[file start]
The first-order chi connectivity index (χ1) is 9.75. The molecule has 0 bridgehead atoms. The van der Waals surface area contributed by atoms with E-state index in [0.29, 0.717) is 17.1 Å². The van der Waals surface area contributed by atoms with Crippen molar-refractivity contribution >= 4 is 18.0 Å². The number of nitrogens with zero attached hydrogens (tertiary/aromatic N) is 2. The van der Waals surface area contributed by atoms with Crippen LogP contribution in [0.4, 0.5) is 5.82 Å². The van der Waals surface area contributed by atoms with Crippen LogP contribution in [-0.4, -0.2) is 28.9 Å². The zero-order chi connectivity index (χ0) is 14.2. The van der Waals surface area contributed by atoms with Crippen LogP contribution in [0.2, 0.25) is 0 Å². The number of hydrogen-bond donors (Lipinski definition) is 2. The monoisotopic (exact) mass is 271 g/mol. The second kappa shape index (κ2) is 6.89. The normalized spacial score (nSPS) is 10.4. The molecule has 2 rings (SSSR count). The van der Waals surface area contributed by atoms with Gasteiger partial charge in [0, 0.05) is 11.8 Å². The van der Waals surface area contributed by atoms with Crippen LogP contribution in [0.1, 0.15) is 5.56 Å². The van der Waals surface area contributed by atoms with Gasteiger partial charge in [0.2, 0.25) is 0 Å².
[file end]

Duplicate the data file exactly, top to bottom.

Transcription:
The first-order chi connectivity index (χ1) is 9.75. The molecule has 0 bridgehead atoms. The van der Waals surface area contributed by atoms with E-state index in [0.29, 0.717) is 17.1 Å². The van der Waals surface area contributed by atoms with Crippen molar-refractivity contribution >= 4 is 18.0 Å². The number of nitrogens with zero attached hydrogens (tertiary/aromatic N) is 2. The van der Waals surface area contributed by atoms with Crippen LogP contribution in [0.4, 0.5) is 5.82 Å². The van der Waals surface area contributed by atoms with Crippen LogP contribution in [-0.4, -0.2) is 28.9 Å². The zero-order chi connectivity index (χ0) is 14.2. The van der Waals surface area contributed by atoms with Crippen LogP contribution in [0.2, 0.25) is 0 Å². The number of hydrogen-bond donors (Lipinski definition) is 2. The monoisotopic (exact) mass is 271 g/mol. The second kappa shape index (κ2) is 6.89. The normalized spacial score (nSPS) is 10.4. The molecule has 2 rings (SSSR count). The van der Waals surface area contributed by atoms with Gasteiger partial charge in [0, 0.05) is 11.8 Å². The van der Waals surface area contributed by atoms with Crippen LogP contribution in [0.1, 0.15) is 5.56 Å². The van der Waals surface area contributed by atoms with Gasteiger partial charge in [0.2, 0.25) is 0 Å².